Marking a ripe opportunity for the Romney campaign are new polls that indicate that ultra-young voters—those aged 18 to 24—are open to voting for the Republican candidate this November. From the NYT:
Polls show that Americans under 30 are still inclined to support Mr. Obama by a wide margin. But the president may face a particular challenge among voters ages 18 to 24. In that group, his lead over Mitt Romney — 12 points — is about half of what it is among 25- to 29-year-olds, according to an online survey this spring by the Harvard Institute of Politics. And among whites in the younger group, Mr. Obama’s lead vanishes altogether.
Among all 18- to 29-year-olds, the poll found a high level of undecided voters; 30 percent indicated that they had not yet made up their mind. [Emphasis added]
Who are these ultra-young voters? My sense (my brother, my brother-in-law to be, and all their friends belong to this demographic) is that these are a pragmatic, matter-of-fact, skeptical group of young adults who are less inclined to be swayed by ideological arguments than were the Obama youth brigade of '08. These are people who have struggled to obtain college loans, who have had difficulty finding summer jobs and part-time jobs to help pay for school, and who largely lack the magical thinking of their predecessors who took for granted that there would be handsomely paying jobs just waiting for them after college. These young Americans have also seen their parents flounder with job loss, long periods of unemployment, and home foreclosure.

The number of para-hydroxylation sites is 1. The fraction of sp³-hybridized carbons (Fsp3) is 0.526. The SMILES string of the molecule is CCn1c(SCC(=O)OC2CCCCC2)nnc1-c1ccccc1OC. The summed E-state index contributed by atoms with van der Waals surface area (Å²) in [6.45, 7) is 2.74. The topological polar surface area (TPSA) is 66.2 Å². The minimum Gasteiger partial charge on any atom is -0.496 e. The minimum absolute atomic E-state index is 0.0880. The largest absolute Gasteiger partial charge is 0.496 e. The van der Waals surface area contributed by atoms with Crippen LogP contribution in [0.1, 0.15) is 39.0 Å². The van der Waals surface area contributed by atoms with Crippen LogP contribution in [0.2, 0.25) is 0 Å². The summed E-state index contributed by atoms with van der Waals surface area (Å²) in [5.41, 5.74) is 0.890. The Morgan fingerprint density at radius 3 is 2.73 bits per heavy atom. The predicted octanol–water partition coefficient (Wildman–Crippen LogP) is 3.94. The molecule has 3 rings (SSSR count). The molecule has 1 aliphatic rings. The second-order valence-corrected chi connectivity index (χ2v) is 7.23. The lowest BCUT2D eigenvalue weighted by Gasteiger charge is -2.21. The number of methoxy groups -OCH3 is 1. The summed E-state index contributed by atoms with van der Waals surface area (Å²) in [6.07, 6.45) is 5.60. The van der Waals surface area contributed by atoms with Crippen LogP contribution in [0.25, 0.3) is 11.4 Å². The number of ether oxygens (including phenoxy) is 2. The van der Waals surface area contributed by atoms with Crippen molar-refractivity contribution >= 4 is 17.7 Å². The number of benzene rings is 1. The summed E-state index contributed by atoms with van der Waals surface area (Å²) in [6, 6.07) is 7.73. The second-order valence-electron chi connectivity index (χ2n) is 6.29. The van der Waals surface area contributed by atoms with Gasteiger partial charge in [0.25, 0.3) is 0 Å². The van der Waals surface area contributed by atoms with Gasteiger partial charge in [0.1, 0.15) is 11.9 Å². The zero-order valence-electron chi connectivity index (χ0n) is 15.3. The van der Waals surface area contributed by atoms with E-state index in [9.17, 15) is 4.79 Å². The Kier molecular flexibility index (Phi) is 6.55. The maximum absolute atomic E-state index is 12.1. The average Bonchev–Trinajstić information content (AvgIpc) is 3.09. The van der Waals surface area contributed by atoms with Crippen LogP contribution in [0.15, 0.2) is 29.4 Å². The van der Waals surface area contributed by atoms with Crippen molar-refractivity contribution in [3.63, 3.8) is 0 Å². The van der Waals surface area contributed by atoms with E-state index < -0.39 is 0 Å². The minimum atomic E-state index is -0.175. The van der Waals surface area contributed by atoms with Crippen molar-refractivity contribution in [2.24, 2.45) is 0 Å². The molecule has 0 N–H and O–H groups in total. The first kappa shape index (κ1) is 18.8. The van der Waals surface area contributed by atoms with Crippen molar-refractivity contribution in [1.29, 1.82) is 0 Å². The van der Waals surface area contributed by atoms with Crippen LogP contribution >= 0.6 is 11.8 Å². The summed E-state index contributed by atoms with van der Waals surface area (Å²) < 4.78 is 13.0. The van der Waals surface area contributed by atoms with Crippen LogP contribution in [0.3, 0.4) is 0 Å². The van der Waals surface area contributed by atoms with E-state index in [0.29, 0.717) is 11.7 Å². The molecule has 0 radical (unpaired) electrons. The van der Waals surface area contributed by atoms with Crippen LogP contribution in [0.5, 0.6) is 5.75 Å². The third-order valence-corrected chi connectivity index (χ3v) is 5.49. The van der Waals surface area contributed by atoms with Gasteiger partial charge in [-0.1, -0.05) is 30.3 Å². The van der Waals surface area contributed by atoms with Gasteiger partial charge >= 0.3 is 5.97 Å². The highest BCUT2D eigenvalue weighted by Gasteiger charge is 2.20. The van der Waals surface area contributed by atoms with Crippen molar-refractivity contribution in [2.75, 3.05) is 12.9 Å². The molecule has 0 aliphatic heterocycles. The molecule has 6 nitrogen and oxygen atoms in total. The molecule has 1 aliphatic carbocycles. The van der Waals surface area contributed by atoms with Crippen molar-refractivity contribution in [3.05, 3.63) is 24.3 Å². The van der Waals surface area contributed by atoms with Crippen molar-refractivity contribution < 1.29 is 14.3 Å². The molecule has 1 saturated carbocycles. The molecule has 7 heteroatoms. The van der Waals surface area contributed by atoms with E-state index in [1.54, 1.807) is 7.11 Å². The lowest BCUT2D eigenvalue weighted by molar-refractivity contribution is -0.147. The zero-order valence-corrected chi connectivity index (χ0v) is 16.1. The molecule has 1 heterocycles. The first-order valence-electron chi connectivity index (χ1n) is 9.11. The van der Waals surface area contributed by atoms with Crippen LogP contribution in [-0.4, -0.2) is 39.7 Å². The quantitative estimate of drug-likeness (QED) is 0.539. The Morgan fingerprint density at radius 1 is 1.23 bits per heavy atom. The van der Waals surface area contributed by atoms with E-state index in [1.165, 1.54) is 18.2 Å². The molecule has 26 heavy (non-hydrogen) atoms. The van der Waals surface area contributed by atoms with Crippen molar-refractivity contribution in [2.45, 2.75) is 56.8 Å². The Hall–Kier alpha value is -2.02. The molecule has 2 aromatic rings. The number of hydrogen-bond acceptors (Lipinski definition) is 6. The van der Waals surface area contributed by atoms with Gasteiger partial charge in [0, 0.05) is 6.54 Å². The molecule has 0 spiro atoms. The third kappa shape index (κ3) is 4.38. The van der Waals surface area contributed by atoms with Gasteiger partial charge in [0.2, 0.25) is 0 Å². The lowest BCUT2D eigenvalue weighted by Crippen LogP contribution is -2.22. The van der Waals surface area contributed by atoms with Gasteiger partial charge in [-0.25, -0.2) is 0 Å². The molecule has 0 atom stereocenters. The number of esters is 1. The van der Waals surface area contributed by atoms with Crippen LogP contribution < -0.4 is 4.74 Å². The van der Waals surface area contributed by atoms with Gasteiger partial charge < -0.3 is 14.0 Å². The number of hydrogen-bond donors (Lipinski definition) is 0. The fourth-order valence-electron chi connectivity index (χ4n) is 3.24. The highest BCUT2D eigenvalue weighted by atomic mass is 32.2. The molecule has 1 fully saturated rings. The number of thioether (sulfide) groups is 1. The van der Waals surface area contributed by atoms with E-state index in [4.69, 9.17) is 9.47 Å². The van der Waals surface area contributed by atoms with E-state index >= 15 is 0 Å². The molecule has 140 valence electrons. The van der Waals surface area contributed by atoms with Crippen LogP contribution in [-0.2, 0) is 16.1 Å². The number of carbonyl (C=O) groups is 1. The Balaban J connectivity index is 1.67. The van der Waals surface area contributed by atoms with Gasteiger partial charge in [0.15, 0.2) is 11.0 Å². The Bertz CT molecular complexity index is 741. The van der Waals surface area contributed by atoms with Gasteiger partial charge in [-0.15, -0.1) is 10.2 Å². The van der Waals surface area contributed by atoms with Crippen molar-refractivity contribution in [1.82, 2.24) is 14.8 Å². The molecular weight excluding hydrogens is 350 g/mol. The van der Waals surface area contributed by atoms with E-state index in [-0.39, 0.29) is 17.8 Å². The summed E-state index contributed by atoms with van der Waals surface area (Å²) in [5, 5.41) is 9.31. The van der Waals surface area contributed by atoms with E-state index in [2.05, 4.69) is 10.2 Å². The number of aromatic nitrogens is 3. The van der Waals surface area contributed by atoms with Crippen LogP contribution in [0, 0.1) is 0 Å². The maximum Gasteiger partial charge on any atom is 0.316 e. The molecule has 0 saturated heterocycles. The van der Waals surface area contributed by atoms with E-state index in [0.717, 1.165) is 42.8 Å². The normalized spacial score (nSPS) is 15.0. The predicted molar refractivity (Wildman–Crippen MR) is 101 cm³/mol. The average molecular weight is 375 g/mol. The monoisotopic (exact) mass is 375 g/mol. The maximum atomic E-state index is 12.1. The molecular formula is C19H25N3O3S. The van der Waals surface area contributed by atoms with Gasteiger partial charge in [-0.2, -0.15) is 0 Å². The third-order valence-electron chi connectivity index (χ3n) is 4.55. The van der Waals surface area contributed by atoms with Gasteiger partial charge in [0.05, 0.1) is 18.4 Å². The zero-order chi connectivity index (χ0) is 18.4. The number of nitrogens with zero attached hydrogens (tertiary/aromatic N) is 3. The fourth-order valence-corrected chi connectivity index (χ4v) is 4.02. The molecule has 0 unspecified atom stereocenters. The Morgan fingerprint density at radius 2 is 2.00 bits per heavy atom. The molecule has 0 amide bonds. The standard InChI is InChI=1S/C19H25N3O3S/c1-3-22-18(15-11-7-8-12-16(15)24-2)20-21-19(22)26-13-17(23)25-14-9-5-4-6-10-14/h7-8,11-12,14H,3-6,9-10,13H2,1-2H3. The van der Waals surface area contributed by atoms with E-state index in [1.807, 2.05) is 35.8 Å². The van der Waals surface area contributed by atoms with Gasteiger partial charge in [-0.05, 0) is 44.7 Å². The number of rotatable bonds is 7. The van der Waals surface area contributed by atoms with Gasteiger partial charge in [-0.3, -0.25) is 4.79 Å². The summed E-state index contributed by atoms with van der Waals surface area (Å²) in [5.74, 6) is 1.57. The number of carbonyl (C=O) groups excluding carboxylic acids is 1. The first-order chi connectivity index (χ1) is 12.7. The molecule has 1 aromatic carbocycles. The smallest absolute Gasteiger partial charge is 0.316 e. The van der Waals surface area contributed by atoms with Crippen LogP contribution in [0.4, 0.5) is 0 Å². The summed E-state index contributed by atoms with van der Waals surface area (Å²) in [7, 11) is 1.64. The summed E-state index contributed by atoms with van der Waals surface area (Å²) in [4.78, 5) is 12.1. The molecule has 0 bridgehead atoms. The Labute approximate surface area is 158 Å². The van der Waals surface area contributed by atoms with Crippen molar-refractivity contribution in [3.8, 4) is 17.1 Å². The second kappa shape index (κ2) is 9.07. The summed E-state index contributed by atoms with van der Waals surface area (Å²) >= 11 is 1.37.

If I could counsel the Romney campaign on the question of how best to pursue this demographic, I'd advise them to avoid the slogans (hopey changey stuff won't work with this crowd), and to offer a vision of restoring America to a country that creates, innovates, competes, and wins.